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The report "Dirty & Dangerous" takes a deep look into the coal portfolio of the world's largest sovereign wealth fund, the Norwegian Government Pension Fund Global (GPF). The report launches at a public event in the Norwegian Parliament today (10 am. CET) and comes in the midst of a political debate in Norway around a possible divestment of the Government Pension Fund (GPF) from the coal sector.
The report reveals that the Pension Fund's holdings in the coal industry are much larger than previously acknowledged. According to the NGOs' research, the GPF holds assets of over NOK 82.2 billion (€ 9.7 billion) in the coal sector, of which NOK 68.7 billion are in the form of shares and NOK 13.5 billion are held in bonds. In January of this year, the Pension Fund's manager, Norges Bank Investment Management (NBIM), announced that the GPF's ownership in coal miners amounts to only NOK 2.5 billion (€ 296 million).
"This is a gross understatement," says Heffa Schuecking, director of the German NGO Urgewald and author of the report. According to Schuecking, the way NBIM defines a coal company is so narrow that it leaves out most of the coal producers in its portfolio. The report identifies 158 companies from the coal industry in the GPF's 2013 portfolio. "If you add up the annual production of these companies, they amount to 3.3 billion tons of coal - that is 42% of global coal production. While the Norwegian government is doing its best to ensure that the 2015 Paris Climate Summit results in effective international action, its sovereign wealth fund is helping to bury any chance of climate stability beneath a mountain of coal", says Schuecking. "We were not only shocked by how much, but also by what we found," says Truls Gulowsen of Greenpeace Norway.
Greenpeace East Asia had recently warned that China has 50 coal-to-gas projects in the pipeline, which would produce an estimated 1.1 billion tons of carbon dioxide per year, an amount equal to about 1/8th of China's current CO2 emissions. "We found that the Pension Fund has investments of NOK 4.6 billion (€ 544 million) in the companies behind these projects. The lifecycle carbon emissions of coal-gasification are much higher than simply burning the coal. These investments have to go," says Gulowsen.
"Coal is always controversial," says Arild Hermstad of the Future in our Hands, "but we found many extremely dirty investments that stand out even in an already bad sector. NBIM doesn't seem to be discriminating against companies with bad mining practices, immense social impacts or routine violations of environmental laws." One of the best examples is the GPF's recent investment of over NOK 107 million (€ 13 million) in Coal India Limited, the world's largest coal producer. "I was shocked to see that the Norwegian Government Pension Fund purchased shares just last year," says Ashish Fernandes of Greenpeace India. "This is irreconcilable with the Pension Fund's ethical guidelines." According to Fernandes, the company has been charged with violating environmental laws, and is responsible for the forced displacement of indigenous forest dwellers as well as the destruction of key habitat for the Bengal tiger and Asian elephant. "This company's entire business model is based on destroying forests, irrespective of the communities and biodiversity that depend on them," he adds.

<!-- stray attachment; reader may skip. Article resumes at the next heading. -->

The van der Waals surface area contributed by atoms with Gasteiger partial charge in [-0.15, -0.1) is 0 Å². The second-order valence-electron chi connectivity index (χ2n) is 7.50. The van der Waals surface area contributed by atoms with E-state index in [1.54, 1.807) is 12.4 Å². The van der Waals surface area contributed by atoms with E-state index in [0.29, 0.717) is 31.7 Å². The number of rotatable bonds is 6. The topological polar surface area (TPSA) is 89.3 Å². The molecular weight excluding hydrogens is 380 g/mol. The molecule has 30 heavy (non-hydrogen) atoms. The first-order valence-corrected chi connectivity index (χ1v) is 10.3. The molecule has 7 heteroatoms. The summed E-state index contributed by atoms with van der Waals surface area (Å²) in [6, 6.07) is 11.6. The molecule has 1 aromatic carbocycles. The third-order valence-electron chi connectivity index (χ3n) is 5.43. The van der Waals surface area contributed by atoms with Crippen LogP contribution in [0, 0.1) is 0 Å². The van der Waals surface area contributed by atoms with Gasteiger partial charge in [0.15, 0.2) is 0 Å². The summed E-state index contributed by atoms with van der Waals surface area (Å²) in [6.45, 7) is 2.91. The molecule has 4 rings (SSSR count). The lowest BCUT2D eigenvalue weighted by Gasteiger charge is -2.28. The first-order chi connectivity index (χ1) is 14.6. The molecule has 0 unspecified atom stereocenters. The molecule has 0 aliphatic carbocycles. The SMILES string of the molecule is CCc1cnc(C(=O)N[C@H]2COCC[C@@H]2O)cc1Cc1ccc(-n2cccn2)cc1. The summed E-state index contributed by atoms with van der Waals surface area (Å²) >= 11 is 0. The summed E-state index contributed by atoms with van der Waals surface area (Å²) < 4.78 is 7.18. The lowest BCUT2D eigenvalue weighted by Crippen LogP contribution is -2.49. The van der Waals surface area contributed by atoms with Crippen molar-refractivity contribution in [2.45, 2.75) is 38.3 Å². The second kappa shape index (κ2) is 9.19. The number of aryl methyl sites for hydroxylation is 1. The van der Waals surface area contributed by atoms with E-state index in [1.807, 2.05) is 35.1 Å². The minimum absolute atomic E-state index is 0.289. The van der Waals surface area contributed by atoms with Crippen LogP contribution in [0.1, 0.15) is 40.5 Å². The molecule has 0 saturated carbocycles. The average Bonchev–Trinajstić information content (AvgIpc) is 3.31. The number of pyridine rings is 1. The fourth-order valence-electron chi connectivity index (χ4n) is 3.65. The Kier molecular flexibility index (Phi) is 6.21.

"Dirty & Dangerous" is the most comprehensive independent study that has ever been done on the Pension Fund's coal investments. It not only looks into the GPF's 2013 portfolio, but also examines the holdings in 2011 and 2012. The report challenges NBIM's claim that the Pension Fund's coal investments have been halved over the past 2 years. The report finds that the GPF's coal investments have increased by 13% since 2011. "The increase is especially pronounced for coal-based utilities," says Heffa Schuecking and criticizes that NBIM does not seem to be monitoring or reporting these as coal investments. "This seems absurd in view of the fact that coal-fired power plants are the biggest source of man-made CO2 emissions. It is time to move out of investments that will become tomorrow's emissions."
Just last week KLP, a Norwegian mutual insurance company managing assets of NOK 470 billion (€ 56 billion), announced its divestment from major coal- based utilities and mining companies. Norway's Storebrand, a pension fund managing assets of NOK 502 billion (€ 59 billion) had already begun divesting from major coal companies last year. "Now that Norway's two biggest private pension funds have moved away from coal, it is really time for the Government Pension Fund to follow suit," says Truls Gulowsen.
"The GPF is among the top ten investors in the global coal industry," says Arild Hermstad. "It is time to change course and do what is right, both for future Norwegian generations as well as for the world." "Dirty & Dangerous" makes concrete and workable suggestions for a meaningful divestment from coal for the GPF as well as other investors. The report was published by the German NGO Urgewald, Greenpeace Norway and the Future in our Hands.
The report itself as well as the research data it is based on can be downloaded from www.urgewald.org